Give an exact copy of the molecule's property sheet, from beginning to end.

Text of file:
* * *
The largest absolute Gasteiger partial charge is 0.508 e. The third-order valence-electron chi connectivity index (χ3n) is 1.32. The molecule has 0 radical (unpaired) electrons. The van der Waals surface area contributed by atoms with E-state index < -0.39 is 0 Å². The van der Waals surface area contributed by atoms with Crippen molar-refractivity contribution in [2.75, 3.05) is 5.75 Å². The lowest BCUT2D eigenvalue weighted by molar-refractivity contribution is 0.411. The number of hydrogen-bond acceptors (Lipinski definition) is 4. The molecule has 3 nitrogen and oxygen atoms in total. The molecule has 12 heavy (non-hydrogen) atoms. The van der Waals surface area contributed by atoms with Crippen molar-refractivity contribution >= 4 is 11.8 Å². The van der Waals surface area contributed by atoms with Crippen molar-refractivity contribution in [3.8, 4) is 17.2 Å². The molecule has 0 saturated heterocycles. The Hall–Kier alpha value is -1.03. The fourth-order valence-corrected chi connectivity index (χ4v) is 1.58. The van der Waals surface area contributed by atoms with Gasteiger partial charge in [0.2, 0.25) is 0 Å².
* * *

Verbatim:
The largest absolute Gasteiger partial charge is 0.508 e. The third-order valence-electron chi connectivity index (χ3n) is 1.32. The molecule has 0 radical (unpaired) electrons. The van der Waals surface area contributed by atoms with E-state index < -0.39 is 0 Å². The van der Waals surface area contributed by atoms with Crippen molar-refractivity contribution in [2.75, 3.05) is 5.75 Å². The lowest BCUT2D eigenvalue weighted by molar-refractivity contribution is 0.411. The number of hydrogen-bond acceptors (Lipinski definition) is 4. The molecule has 3 nitrogen and oxygen atoms in total. The molecule has 12 heavy (non-hydrogen) atoms. The van der Waals surface area contributed by atoms with Crippen molar-refractivity contribution >= 4 is 11.8 Å². The van der Waals surface area contributed by atoms with Crippen molar-refractivity contribution in [3.8, 4) is 17.2 Å². The molecule has 0 saturated heterocycles. The Hall–Kier alpha value is -1.03. The fourth-order valence-corrected chi connectivity index (χ4v) is 1.58. The van der Waals surface area contributed by atoms with Gasteiger partial charge in [0.2, 0.25) is 0 Å².